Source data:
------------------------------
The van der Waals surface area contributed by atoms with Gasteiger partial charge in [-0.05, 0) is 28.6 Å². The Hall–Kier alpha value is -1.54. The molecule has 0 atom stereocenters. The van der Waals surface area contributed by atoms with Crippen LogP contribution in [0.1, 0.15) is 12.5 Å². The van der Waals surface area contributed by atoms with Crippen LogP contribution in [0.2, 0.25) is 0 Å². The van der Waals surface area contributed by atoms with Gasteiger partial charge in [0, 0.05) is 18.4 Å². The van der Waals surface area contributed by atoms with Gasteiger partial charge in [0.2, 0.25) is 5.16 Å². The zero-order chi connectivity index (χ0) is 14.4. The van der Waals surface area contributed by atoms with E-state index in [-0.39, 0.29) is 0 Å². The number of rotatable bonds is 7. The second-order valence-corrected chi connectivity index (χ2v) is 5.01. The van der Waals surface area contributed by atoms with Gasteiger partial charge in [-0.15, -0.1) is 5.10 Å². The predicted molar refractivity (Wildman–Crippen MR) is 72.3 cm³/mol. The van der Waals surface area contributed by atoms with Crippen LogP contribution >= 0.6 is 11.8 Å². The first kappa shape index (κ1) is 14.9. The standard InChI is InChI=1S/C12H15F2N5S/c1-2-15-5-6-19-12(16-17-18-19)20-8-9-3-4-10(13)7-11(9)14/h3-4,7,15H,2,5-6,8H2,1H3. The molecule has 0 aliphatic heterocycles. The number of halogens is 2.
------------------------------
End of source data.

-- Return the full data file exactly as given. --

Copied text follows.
The van der Waals surface area contributed by atoms with Gasteiger partial charge in [-0.05, 0) is 28.6 Å². The Hall–Kier alpha value is -1.54. The molecule has 0 atom stereocenters. The van der Waals surface area contributed by atoms with Crippen LogP contribution in [0.1, 0.15) is 12.5 Å². The van der Waals surface area contributed by atoms with Crippen LogP contribution in [0.2, 0.25) is 0 Å². The van der Waals surface area contributed by atoms with Gasteiger partial charge in [0, 0.05) is 18.4 Å². The van der Waals surface area contributed by atoms with Gasteiger partial charge in [0.2, 0.25) is 5.16 Å². The zero-order chi connectivity index (χ0) is 14.4. The van der Waals surface area contributed by atoms with E-state index in [-0.39, 0.29) is 0 Å². The number of rotatable bonds is 7. The second-order valence-corrected chi connectivity index (χ2v) is 5.01. The van der Waals surface area contributed by atoms with Gasteiger partial charge in [-0.15, -0.1) is 5.10 Å². The predicted molar refractivity (Wildman–Crippen MR) is 72.3 cm³/mol. The van der Waals surface area contributed by atoms with Crippen LogP contribution >= 0.6 is 11.8 Å². The first kappa shape index (κ1) is 14.9. The standard InChI is InChI=1S/C12H15F2N5S/c1-2-15-5-6-19-12(16-17-18-19)20-8-9-3-4-10(13)7-11(9)14/h3-4,7,15H,2,5-6,8H2,1H3. The molecule has 0 aliphatic heterocycles. The number of halogens is 2.